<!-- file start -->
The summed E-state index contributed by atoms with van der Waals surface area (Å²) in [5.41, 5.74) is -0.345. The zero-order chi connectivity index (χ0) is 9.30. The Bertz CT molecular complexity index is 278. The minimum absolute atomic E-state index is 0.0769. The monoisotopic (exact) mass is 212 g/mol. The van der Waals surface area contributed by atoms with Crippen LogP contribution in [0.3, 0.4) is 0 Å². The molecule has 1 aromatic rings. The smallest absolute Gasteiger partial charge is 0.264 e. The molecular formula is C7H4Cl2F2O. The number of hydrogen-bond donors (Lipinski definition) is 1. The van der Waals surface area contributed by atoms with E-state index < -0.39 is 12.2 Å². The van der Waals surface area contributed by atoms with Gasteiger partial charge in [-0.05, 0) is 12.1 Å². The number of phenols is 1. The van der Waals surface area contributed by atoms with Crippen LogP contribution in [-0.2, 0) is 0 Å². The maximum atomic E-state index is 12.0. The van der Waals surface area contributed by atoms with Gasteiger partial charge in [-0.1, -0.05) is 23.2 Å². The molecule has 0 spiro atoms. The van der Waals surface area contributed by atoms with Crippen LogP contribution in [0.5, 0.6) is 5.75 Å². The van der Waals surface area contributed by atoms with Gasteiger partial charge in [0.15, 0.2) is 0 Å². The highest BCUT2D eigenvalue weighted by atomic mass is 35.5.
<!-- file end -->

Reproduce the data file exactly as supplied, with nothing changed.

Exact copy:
The summed E-state index contributed by atoms with van der Waals surface area (Å²) in [5.41, 5.74) is -0.345. The zero-order chi connectivity index (χ0) is 9.30. The Bertz CT molecular complexity index is 278. The minimum absolute atomic E-state index is 0.0769. The monoisotopic (exact) mass is 212 g/mol. The van der Waals surface area contributed by atoms with Crippen LogP contribution in [0.3, 0.4) is 0 Å². The molecule has 1 aromatic rings. The smallest absolute Gasteiger partial charge is 0.264 e. The molecular formula is C7H4Cl2F2O. The number of hydrogen-bond donors (Lipinski definition) is 1. The van der Waals surface area contributed by atoms with E-state index < -0.39 is 12.2 Å². The van der Waals surface area contributed by atoms with Gasteiger partial charge in [-0.05, 0) is 12.1 Å². The number of phenols is 1. The van der Waals surface area contributed by atoms with Crippen LogP contribution in [-0.2, 0) is 0 Å². The maximum atomic E-state index is 12.0. The van der Waals surface area contributed by atoms with Gasteiger partial charge in [-0.1, -0.05) is 23.2 Å². The molecule has 0 spiro atoms. The van der Waals surface area contributed by atoms with Crippen LogP contribution in [0.5, 0.6) is 5.75 Å². The van der Waals surface area contributed by atoms with Gasteiger partial charge in [0.15, 0.2) is 0 Å². The highest BCUT2D eigenvalue weighted by atomic mass is 35.5.